|Stevedores among their piers in opera|
|Dockworker Fabian Zabatta, 60, goes through the motions of a day's work as an extra in waterfront opera.|
|BY VERONIKA BELENKAYA AND JOYCE SHELBY
Tuesday, September 11th 2007
By day, Sam Fye glistens with sweat, hefting 150-pound bags of cargo on the Red Hook docks.
But when dusk envelops Pier 9B next weekend, the longshoreman-turned-actor will be doused with baby oil to simulate a hard day's work on the Mary A. Whalen barge that serves as a stage for a production of Giacomo Puccini's "Il Tabarro" (The Cloak).
"It's a lot different than actually working," said Fye, 29, of his part in the opera as he lifted bananas off a ship last week. "Acting is harder. You have to think. You gotta pretend to move things."
Fye and six other longshoremen volunteered to be in the production after seeing the opera company start rehearsals, said Matt Yates, a spokesman for American Stevedoring, which employs the longshoremen.
Though the two groups couldn't be more different, they "just clicked," Yates said.
"It was just rough and smooth coming together," he said. "It was these theatrical, camp opera women seeing these burly longshoremen."
To transform the modern-day heavy lifters into 1940s stevedores, the show's costume designer outfitted them in smudged white wife-beaters, caps and blue bandannas and sprayed them with baby oil.
Fye didn't seem to mind.
"I don't mind the oil," said the burly worker, who lives in Red Hook. "It's all for the play - to make me look like I'm working up a sweat."
Dockworker Matthew Ercolano, 28, sounded fairly blasé about his opera debut.
"I've seen opera, but I've never done any acting," said Ercolano. "It's not like I have a part in the opera. I don't say anything. We walk off the boat. We walk on it."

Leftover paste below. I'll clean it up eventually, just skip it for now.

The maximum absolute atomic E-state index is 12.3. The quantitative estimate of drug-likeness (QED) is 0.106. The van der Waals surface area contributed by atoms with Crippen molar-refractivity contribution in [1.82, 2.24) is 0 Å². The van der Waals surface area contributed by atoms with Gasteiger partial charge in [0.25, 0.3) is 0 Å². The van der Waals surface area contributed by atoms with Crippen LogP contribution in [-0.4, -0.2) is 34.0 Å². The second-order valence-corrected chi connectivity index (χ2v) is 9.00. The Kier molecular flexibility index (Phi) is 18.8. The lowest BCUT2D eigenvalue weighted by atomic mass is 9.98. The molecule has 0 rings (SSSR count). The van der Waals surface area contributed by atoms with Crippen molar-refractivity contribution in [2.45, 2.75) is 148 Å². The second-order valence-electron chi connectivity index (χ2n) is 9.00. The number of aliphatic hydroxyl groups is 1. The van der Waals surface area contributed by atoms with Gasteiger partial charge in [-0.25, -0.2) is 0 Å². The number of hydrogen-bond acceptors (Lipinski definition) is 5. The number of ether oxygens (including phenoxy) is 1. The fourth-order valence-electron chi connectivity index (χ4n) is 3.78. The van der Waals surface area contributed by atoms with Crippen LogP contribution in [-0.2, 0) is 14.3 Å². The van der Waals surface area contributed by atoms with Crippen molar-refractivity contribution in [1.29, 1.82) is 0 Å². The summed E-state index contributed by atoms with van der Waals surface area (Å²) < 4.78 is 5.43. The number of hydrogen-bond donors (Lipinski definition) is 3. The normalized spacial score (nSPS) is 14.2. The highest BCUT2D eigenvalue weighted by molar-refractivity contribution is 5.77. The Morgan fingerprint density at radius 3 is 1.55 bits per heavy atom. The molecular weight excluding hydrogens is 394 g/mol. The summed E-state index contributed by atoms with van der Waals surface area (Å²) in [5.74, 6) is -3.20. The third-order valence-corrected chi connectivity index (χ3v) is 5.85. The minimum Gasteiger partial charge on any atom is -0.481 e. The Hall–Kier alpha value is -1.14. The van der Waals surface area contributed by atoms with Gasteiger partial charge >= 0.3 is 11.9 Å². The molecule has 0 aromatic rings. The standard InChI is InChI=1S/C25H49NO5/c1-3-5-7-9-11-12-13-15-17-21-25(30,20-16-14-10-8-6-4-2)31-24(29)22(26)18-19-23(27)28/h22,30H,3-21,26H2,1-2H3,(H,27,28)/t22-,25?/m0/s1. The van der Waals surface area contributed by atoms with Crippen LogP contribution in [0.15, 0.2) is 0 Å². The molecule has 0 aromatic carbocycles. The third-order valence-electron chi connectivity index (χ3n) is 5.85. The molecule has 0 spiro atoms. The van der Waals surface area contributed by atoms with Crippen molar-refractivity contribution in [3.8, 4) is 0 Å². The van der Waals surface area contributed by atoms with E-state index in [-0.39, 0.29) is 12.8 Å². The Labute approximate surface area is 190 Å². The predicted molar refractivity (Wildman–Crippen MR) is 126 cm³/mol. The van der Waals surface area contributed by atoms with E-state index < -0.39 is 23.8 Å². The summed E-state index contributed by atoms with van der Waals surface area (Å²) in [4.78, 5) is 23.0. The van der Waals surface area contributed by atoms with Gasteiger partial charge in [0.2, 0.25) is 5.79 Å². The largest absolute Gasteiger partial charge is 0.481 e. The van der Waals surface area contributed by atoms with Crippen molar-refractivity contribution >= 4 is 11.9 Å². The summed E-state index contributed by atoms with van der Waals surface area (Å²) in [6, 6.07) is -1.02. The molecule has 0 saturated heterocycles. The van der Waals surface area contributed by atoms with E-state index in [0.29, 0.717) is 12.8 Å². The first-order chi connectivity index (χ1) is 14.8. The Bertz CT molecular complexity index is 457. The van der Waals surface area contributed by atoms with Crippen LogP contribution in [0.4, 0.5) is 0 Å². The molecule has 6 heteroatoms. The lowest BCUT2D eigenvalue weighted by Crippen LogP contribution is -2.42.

Like their real-life jobs, the dockworkers lift lots of cargo. But 30pounds of wood chips - labeled "cocoa beans" for the production - was certainly not a big theatrical stretch. "I'm used to at least 150, so this is nothing," Fye said.
Because the one-hour opera takes place on a ship and revolves around stevedores, it only seemed natural to bring real workers on board, said Judith Barnes, founder of the Vertical Player Repertory, which produced the opera.
"It certainly made it a deeper, richer experience for us," said Barnes, who also sings the female lead. "We wanted to get these guys involved and connect with them and the place, not just to look at it as a stage."
Yates, the dockworkers and the opera singers also shared "a moment of sadness" last week when legendary singer Luciano Pavarotti died. "Some of the longshoremen are from Europe - where Pavarotti is a household name," Yates said.
After 38 years on the waterfront, Fabian Zabatta, 60, was enjoying his debut as an extra. "It's a beautiful experience," Zabatta said. "The whole thing is very interesting to me - the rehearsals, seeing the opera singers working, the boat, the beautiful waterfront with New York in the background."
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